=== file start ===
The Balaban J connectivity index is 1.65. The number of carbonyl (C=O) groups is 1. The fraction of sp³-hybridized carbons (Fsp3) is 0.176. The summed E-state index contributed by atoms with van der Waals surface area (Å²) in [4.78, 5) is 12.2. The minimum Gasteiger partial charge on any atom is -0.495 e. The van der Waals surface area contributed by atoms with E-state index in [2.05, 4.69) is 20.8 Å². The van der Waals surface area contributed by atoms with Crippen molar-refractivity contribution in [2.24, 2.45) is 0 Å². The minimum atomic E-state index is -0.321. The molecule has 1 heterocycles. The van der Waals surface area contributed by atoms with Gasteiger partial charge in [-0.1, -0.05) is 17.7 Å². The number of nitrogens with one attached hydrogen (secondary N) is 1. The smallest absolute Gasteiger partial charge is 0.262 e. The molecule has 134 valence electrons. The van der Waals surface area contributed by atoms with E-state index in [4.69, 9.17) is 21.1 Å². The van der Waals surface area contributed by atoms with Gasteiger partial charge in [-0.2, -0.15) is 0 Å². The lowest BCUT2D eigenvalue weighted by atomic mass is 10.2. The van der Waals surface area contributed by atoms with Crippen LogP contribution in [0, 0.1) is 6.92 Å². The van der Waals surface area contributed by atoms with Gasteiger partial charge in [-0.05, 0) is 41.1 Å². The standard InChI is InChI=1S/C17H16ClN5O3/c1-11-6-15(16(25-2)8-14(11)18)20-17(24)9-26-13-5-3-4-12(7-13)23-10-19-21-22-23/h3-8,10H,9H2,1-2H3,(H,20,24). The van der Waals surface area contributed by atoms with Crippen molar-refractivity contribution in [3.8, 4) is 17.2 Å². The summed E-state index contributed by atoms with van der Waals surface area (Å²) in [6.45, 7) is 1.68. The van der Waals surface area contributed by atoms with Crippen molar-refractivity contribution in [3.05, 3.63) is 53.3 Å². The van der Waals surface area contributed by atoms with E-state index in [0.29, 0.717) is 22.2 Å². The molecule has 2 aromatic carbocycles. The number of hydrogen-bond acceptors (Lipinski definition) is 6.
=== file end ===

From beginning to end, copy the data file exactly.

The Balaban J connectivity index is 1.65. The number of carbonyl (C=O) groups is 1. The fraction of sp³-hybridized carbons (Fsp3) is 0.176. The summed E-state index contributed by atoms with van der Waals surface area (Å²) in [4.78, 5) is 12.2. The minimum Gasteiger partial charge on any atom is -0.495 e. The van der Waals surface area contributed by atoms with E-state index in [2.05, 4.69) is 20.8 Å². The van der Waals surface area contributed by atoms with Crippen molar-refractivity contribution in [2.24, 2.45) is 0 Å². The minimum atomic E-state index is -0.321. The molecule has 1 heterocycles. The van der Waals surface area contributed by atoms with Gasteiger partial charge in [-0.1, -0.05) is 17.7 Å². The number of nitrogens with one attached hydrogen (secondary N) is 1. The smallest absolute Gasteiger partial charge is 0.262 e. The molecule has 134 valence electrons. The van der Waals surface area contributed by atoms with E-state index in [4.69, 9.17) is 21.1 Å². The van der Waals surface area contributed by atoms with Gasteiger partial charge in [-0.2, -0.15) is 0 Å². The lowest BCUT2D eigenvalue weighted by atomic mass is 10.2. The van der Waals surface area contributed by atoms with Crippen LogP contribution in [0, 0.1) is 6.92 Å². The van der Waals surface area contributed by atoms with Gasteiger partial charge in [-0.05, 0) is 41.1 Å². The standard InChI is InChI=1S/C17H16ClN5O3/c1-11-6-15(16(25-2)8-14(11)18)20-17(24)9-26-13-5-3-4-12(7-13)23-10-19-21-22-23/h3-8,10H,9H2,1-2H3,(H,20,24). The van der Waals surface area contributed by atoms with Crippen molar-refractivity contribution in [3.8, 4) is 17.2 Å². The summed E-state index contributed by atoms with van der Waals surface area (Å²) in [6.45, 7) is 1.68. The van der Waals surface area contributed by atoms with Crippen molar-refractivity contribution in [3.05, 3.63) is 53.3 Å². The van der Waals surface area contributed by atoms with E-state index in [0.29, 0.717) is 22.2 Å². The molecule has 2 aromatic carbocycles. The number of hydrogen-bond acceptors (Lipinski definition) is 6.